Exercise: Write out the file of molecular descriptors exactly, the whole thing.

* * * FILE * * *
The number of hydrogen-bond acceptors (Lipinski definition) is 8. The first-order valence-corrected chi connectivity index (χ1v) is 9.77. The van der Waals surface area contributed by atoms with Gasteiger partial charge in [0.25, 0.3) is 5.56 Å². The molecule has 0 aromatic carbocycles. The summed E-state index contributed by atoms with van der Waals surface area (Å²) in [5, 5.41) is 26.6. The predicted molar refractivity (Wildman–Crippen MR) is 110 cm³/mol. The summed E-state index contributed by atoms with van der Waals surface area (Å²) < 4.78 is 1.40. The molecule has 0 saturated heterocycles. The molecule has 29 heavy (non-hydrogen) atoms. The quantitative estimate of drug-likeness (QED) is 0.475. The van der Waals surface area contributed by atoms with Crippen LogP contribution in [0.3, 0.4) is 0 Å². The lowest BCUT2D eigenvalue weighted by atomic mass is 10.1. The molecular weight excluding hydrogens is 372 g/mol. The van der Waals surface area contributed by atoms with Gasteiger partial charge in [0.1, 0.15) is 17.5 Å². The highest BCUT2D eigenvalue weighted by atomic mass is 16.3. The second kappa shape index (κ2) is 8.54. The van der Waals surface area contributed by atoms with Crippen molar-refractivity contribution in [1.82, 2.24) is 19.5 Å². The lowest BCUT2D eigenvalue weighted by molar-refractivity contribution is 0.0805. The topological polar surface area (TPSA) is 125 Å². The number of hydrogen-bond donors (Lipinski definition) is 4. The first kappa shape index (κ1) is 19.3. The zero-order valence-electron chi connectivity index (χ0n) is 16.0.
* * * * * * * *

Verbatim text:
The number of hydrogen-bond acceptors (Lipinski definition) is 8. The first-order valence-corrected chi connectivity index (χ1v) is 9.77. The van der Waals surface area contributed by atoms with Gasteiger partial charge in [0.25, 0.3) is 5.56 Å². The molecule has 0 aromatic carbocycles. The summed E-state index contributed by atoms with van der Waals surface area (Å²) in [5, 5.41) is 26.6. The predicted molar refractivity (Wildman–Crippen MR) is 110 cm³/mol. The summed E-state index contributed by atoms with van der Waals surface area (Å²) < 4.78 is 1.40. The molecule has 0 saturated heterocycles. The molecule has 29 heavy (non-hydrogen) atoms. The quantitative estimate of drug-likeness (QED) is 0.475. The van der Waals surface area contributed by atoms with Crippen LogP contribution in [0.3, 0.4) is 0 Å². The lowest BCUT2D eigenvalue weighted by atomic mass is 10.1. The molecular weight excluding hydrogens is 372 g/mol. The van der Waals surface area contributed by atoms with Gasteiger partial charge in [0.1, 0.15) is 17.5 Å². The highest BCUT2D eigenvalue weighted by atomic mass is 16.3. The second kappa shape index (κ2) is 8.54. The van der Waals surface area contributed by atoms with Crippen molar-refractivity contribution in [1.82, 2.24) is 19.5 Å². The lowest BCUT2D eigenvalue weighted by molar-refractivity contribution is 0.0805. The topological polar surface area (TPSA) is 125 Å². The number of hydrogen-bond donors (Lipinski definition) is 4. The first kappa shape index (κ1) is 19.3. The zero-order valence-electron chi connectivity index (χ0n) is 16.0.